In November 2008, the México Indígena Project completed the maps corresponding to Zapotec communities San Miguel Tiltepec and San Juan Yagila. Contrary to the often-mentioned promise of transparency, México Indígena created an English-only web page, a language that the participating communities do not understand. Before the communities received the work, said maps had already been published on the Internet. Furthermore, the communities were never informed that reports detailing the project would be handed over to the FMSO.

In addition to publishing the maps, the México Indígena team created a database into which pertinent information was entered: community member names and the associated geographic location of their plot(s) of land, formal and informal use of the land and other data that cannot be accessed via the Internet.

According to statements made by those heading the México Indígena research team, this type of map can be used in multiple ways. They did not specify, however, whether they would be employed for commercial, military or other purposes. Furthermore, as the maps are compatible with Google Earth, practically anyone can gain access to the information. Yet only community members can decipher information expressed in Zapotec (toponyms), unless, of course, one has the capacity to translate them, as in the case of FMSO linguistic specialists.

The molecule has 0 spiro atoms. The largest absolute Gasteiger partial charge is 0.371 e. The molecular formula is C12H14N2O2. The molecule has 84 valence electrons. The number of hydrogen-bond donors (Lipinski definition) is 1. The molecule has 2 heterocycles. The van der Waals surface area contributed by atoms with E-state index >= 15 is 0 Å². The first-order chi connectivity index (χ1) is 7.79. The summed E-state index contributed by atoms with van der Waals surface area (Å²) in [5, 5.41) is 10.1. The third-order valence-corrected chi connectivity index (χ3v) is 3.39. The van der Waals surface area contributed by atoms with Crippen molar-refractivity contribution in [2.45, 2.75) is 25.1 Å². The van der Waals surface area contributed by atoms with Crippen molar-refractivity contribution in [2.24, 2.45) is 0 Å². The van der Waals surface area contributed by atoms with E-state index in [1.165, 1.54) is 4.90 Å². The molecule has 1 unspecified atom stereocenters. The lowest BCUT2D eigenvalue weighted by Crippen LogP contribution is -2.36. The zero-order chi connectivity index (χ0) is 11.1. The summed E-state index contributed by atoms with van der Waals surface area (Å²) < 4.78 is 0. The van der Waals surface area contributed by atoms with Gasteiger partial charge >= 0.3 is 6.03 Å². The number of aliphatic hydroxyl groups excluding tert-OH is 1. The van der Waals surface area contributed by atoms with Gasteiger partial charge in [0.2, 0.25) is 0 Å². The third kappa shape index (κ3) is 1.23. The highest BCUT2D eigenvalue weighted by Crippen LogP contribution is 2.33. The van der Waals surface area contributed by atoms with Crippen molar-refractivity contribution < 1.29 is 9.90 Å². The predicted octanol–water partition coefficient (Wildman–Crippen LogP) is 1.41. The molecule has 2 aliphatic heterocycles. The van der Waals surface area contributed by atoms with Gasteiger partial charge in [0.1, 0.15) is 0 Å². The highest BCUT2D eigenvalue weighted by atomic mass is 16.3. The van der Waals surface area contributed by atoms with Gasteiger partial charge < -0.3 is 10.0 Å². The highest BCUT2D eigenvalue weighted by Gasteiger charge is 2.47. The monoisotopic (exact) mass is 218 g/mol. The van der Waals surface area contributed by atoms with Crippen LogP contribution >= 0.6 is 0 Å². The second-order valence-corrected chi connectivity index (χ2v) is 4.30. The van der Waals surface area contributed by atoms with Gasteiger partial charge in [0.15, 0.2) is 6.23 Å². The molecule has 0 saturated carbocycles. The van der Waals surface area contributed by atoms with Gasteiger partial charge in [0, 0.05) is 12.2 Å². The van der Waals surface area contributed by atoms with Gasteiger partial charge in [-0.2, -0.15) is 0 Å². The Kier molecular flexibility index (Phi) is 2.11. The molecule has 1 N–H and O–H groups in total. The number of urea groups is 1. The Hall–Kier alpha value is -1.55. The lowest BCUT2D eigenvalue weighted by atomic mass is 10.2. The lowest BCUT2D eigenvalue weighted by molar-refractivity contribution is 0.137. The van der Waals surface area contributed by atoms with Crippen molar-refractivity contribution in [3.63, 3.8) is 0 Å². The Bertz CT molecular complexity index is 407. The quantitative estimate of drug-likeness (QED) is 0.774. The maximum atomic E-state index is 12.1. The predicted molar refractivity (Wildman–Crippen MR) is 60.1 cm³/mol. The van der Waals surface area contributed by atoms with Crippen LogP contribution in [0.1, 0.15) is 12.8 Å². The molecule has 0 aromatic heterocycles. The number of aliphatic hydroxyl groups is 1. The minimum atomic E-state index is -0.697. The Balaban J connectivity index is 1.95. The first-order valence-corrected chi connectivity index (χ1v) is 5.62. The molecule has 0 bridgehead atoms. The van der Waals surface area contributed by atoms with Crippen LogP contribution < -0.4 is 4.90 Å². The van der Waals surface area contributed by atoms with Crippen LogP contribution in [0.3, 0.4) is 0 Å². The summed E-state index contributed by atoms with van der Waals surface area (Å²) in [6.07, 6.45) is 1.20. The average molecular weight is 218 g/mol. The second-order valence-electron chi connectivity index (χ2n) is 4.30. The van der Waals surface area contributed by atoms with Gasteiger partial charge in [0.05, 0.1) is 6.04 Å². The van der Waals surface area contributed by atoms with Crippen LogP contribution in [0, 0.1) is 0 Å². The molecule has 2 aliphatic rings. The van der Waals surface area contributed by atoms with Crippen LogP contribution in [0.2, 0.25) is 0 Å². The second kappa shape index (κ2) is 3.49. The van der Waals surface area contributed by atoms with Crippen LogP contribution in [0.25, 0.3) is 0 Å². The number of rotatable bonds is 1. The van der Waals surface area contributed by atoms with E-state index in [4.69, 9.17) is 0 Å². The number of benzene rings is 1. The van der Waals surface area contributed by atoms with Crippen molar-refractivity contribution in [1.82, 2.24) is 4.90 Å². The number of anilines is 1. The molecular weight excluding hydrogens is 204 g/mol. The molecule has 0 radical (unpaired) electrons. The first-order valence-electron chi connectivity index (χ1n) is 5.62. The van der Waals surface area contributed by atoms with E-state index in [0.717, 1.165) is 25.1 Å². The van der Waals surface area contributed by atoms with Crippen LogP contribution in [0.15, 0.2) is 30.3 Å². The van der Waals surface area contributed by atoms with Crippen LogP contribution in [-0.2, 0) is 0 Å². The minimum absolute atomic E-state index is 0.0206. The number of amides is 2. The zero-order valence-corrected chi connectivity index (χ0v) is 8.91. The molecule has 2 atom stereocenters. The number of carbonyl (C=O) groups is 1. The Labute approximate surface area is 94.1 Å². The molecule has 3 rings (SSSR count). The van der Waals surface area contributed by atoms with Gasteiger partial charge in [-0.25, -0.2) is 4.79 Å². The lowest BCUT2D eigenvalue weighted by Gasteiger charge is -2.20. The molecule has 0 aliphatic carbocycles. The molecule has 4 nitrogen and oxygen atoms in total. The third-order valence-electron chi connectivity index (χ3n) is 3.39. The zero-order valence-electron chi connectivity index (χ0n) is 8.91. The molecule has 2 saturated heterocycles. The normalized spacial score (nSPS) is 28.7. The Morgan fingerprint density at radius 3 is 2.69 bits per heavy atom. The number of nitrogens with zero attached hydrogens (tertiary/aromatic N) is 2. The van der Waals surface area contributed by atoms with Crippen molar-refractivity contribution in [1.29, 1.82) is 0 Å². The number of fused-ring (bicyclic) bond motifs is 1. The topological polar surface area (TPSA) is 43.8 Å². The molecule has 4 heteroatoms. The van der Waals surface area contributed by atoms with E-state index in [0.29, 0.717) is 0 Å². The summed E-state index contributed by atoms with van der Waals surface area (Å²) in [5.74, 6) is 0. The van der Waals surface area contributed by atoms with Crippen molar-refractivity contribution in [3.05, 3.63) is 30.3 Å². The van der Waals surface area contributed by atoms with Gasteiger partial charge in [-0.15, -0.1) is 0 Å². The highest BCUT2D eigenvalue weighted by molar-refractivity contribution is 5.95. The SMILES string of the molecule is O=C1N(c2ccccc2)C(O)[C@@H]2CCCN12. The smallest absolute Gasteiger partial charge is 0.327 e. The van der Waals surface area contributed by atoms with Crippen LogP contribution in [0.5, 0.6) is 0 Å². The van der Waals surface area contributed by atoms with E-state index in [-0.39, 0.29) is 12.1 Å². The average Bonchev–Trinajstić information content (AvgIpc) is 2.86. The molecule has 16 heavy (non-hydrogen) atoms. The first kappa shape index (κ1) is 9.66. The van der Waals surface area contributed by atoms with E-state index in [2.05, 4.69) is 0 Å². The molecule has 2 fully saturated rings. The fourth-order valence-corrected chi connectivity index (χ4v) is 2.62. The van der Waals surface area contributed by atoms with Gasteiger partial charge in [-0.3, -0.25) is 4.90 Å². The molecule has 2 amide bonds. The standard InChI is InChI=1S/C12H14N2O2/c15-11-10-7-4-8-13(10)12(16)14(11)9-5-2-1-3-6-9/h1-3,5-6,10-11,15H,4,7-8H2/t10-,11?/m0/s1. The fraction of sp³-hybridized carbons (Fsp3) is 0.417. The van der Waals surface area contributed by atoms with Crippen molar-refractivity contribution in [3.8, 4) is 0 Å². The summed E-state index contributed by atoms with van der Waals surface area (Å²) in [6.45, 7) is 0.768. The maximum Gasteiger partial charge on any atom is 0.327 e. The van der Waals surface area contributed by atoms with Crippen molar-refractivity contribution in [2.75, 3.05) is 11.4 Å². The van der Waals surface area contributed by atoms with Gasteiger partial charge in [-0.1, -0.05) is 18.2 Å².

UNOSJO, S.C. is against this kind of project being carried out in the Sierra Juárez and distances itself completely from the work compiled by the México Indígena research team. We call upon indigenous peoples in this country and around the world not to be fooled by these types of research projects, which usurp traditional knowledge without prior consent. Although researchers may initially claim to be conducting the projects in “good faith”, said knowledge could be used against the indigenous peoples in the future.

We hereby demand that Peter Herlihy honor his promise of transparency and that the Mexican public be made aware all his sources of funding and the institutions that received information on findings obtained in the communities.